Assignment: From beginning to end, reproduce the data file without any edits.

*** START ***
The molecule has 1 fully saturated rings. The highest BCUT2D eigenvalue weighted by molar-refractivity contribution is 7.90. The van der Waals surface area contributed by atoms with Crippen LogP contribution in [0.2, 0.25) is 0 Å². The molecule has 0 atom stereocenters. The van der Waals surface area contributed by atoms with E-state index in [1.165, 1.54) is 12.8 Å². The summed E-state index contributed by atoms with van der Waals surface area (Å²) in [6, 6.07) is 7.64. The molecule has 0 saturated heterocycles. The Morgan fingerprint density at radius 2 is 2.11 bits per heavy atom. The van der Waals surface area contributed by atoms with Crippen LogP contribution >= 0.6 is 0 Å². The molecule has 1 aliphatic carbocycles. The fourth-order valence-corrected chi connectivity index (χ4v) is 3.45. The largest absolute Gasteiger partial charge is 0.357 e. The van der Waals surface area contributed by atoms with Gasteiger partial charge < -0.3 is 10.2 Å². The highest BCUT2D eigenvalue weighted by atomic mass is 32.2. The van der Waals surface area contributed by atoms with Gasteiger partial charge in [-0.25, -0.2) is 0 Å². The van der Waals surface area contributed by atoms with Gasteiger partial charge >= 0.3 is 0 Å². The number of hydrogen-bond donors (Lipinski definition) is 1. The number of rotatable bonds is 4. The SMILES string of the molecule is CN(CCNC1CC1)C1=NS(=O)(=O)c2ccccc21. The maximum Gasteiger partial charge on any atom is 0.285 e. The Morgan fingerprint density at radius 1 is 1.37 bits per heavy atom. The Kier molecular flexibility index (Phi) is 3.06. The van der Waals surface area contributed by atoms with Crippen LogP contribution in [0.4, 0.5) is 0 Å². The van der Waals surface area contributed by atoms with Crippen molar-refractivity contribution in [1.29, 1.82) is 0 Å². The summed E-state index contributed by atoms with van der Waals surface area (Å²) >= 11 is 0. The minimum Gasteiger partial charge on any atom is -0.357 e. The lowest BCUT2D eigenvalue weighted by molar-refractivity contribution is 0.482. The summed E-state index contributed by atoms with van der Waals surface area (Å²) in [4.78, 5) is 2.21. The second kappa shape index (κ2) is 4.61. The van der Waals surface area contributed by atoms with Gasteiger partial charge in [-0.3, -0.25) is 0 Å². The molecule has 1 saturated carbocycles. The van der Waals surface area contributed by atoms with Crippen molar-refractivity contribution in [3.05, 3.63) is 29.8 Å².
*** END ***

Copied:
The molecule has 1 fully saturated rings. The highest BCUT2D eigenvalue weighted by molar-refractivity contribution is 7.90. The van der Waals surface area contributed by atoms with Crippen LogP contribution in [0.2, 0.25) is 0 Å². The molecule has 0 atom stereocenters. The van der Waals surface area contributed by atoms with E-state index in [1.165, 1.54) is 12.8 Å². The summed E-state index contributed by atoms with van der Waals surface area (Å²) in [6, 6.07) is 7.64. The molecule has 0 saturated heterocycles. The Morgan fingerprint density at radius 2 is 2.11 bits per heavy atom. The van der Waals surface area contributed by atoms with Crippen LogP contribution >= 0.6 is 0 Å². The molecule has 1 aliphatic carbocycles. The fourth-order valence-corrected chi connectivity index (χ4v) is 3.45. The largest absolute Gasteiger partial charge is 0.357 e. The van der Waals surface area contributed by atoms with Gasteiger partial charge < -0.3 is 10.2 Å². The highest BCUT2D eigenvalue weighted by atomic mass is 32.2. The van der Waals surface area contributed by atoms with Gasteiger partial charge in [-0.25, -0.2) is 0 Å². The van der Waals surface area contributed by atoms with Gasteiger partial charge >= 0.3 is 0 Å². The number of hydrogen-bond donors (Lipinski definition) is 1. The number of rotatable bonds is 4. The SMILES string of the molecule is CN(CCNC1CC1)C1=NS(=O)(=O)c2ccccc21. The maximum Gasteiger partial charge on any atom is 0.285 e. The Morgan fingerprint density at radius 1 is 1.37 bits per heavy atom. The Kier molecular flexibility index (Phi) is 3.06. The van der Waals surface area contributed by atoms with Crippen LogP contribution in [0.4, 0.5) is 0 Å². The van der Waals surface area contributed by atoms with Crippen molar-refractivity contribution in [1.29, 1.82) is 0 Å². The summed E-state index contributed by atoms with van der Waals surface area (Å²) >= 11 is 0. The minimum Gasteiger partial charge on any atom is -0.357 e. The lowest BCUT2D eigenvalue weighted by molar-refractivity contribution is 0.482. The summed E-state index contributed by atoms with van der Waals surface area (Å²) in [4.78, 5) is 2.21. The second kappa shape index (κ2) is 4.61. The van der Waals surface area contributed by atoms with Gasteiger partial charge in [-0.3, -0.25) is 0 Å². The molecule has 1 saturated carbocycles. The van der Waals surface area contributed by atoms with Crippen molar-refractivity contribution in [3.05, 3.63) is 29.8 Å².